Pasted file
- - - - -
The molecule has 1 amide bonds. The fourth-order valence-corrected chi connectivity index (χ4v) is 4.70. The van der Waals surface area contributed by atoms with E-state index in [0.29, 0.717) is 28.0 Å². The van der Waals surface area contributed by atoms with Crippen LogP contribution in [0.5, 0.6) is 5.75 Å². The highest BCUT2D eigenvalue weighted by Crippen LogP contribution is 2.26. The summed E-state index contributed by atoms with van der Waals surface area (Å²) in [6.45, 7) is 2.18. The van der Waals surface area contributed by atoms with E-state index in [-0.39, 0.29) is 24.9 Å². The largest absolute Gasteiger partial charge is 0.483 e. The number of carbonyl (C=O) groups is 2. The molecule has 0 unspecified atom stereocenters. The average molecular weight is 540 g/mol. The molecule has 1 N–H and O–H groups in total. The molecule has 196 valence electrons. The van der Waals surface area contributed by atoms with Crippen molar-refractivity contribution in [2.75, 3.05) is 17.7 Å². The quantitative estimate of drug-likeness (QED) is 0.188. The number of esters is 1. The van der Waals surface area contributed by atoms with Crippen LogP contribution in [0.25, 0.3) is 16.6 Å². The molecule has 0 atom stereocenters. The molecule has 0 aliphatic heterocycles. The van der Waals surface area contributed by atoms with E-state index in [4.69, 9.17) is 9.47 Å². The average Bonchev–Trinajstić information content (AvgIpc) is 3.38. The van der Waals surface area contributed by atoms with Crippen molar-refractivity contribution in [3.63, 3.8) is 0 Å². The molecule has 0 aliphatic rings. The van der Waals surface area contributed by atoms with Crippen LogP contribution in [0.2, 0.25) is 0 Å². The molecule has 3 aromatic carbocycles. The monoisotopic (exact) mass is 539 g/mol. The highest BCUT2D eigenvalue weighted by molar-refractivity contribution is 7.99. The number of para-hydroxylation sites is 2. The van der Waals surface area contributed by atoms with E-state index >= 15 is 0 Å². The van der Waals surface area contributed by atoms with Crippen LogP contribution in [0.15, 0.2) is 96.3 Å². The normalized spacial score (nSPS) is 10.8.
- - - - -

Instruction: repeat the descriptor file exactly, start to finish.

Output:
The molecule has 1 amide bonds. The fourth-order valence-corrected chi connectivity index (χ4v) is 4.70. The van der Waals surface area contributed by atoms with E-state index in [0.29, 0.717) is 28.0 Å². The van der Waals surface area contributed by atoms with Crippen LogP contribution in [0.5, 0.6) is 5.75 Å². The highest BCUT2D eigenvalue weighted by Crippen LogP contribution is 2.26. The summed E-state index contributed by atoms with van der Waals surface area (Å²) in [6.45, 7) is 2.18. The van der Waals surface area contributed by atoms with E-state index in [-0.39, 0.29) is 24.9 Å². The largest absolute Gasteiger partial charge is 0.483 e. The number of carbonyl (C=O) groups is 2. The molecule has 0 unspecified atom stereocenters. The average molecular weight is 540 g/mol. The molecule has 1 N–H and O–H groups in total. The molecule has 196 valence electrons. The van der Waals surface area contributed by atoms with Crippen molar-refractivity contribution in [2.75, 3.05) is 17.7 Å². The quantitative estimate of drug-likeness (QED) is 0.188. The number of esters is 1. The van der Waals surface area contributed by atoms with Crippen LogP contribution in [0.25, 0.3) is 16.6 Å². The molecule has 0 atom stereocenters. The molecule has 0 aliphatic heterocycles. The van der Waals surface area contributed by atoms with E-state index in [4.69, 9.17) is 9.47 Å². The average Bonchev–Trinajstić information content (AvgIpc) is 3.38. The van der Waals surface area contributed by atoms with Crippen molar-refractivity contribution in [3.63, 3.8) is 0 Å². The molecule has 0 aliphatic rings. The van der Waals surface area contributed by atoms with Crippen LogP contribution in [0.2, 0.25) is 0 Å². The molecule has 3 aromatic carbocycles. The monoisotopic (exact) mass is 539 g/mol. The highest BCUT2D eigenvalue weighted by molar-refractivity contribution is 7.99. The number of para-hydroxylation sites is 2. The van der Waals surface area contributed by atoms with E-state index >= 15 is 0 Å². The van der Waals surface area contributed by atoms with Crippen LogP contribution in [0.15, 0.2) is 96.3 Å². The normalized spacial score (nSPS) is 10.8.